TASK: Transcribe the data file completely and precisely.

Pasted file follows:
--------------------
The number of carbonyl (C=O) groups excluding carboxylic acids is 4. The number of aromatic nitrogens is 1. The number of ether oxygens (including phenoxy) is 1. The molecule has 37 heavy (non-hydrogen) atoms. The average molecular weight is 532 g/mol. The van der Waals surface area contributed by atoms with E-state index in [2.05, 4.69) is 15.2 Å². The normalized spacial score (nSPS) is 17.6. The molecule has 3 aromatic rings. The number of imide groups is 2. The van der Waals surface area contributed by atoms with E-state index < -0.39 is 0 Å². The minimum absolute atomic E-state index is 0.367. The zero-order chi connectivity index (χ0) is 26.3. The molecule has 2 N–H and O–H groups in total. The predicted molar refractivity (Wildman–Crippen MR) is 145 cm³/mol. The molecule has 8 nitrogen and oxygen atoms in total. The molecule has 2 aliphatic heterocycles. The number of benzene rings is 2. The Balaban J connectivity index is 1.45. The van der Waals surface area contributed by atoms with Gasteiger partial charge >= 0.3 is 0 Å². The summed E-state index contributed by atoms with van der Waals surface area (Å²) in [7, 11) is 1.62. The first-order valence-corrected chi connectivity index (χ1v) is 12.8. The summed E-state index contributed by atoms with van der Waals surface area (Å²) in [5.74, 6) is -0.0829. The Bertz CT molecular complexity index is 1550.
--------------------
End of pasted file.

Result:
The number of carbonyl (C=O) groups excluding carboxylic acids is 4. The number of aromatic nitrogens is 1. The number of ether oxygens (including phenoxy) is 1. The molecule has 37 heavy (non-hydrogen) atoms. The average molecular weight is 532 g/mol. The van der Waals surface area contributed by atoms with E-state index in [2.05, 4.69) is 15.2 Å². The normalized spacial score (nSPS) is 17.6. The molecule has 3 aromatic rings. The number of imide groups is 2. The van der Waals surface area contributed by atoms with E-state index < -0.39 is 0 Å². The minimum absolute atomic E-state index is 0.367. The zero-order chi connectivity index (χ0) is 26.3. The molecule has 2 N–H and O–H groups in total. The predicted molar refractivity (Wildman–Crippen MR) is 145 cm³/mol. The molecule has 8 nitrogen and oxygen atoms in total. The molecule has 2 aliphatic heterocycles. The number of benzene rings is 2. The Balaban J connectivity index is 1.45. The van der Waals surface area contributed by atoms with Gasteiger partial charge >= 0.3 is 0 Å². The summed E-state index contributed by atoms with van der Waals surface area (Å²) in [7, 11) is 1.62. The first-order valence-corrected chi connectivity index (χ1v) is 12.8. The summed E-state index contributed by atoms with van der Waals surface area (Å²) in [5.74, 6) is -0.0829. The Bertz CT molecular complexity index is 1550.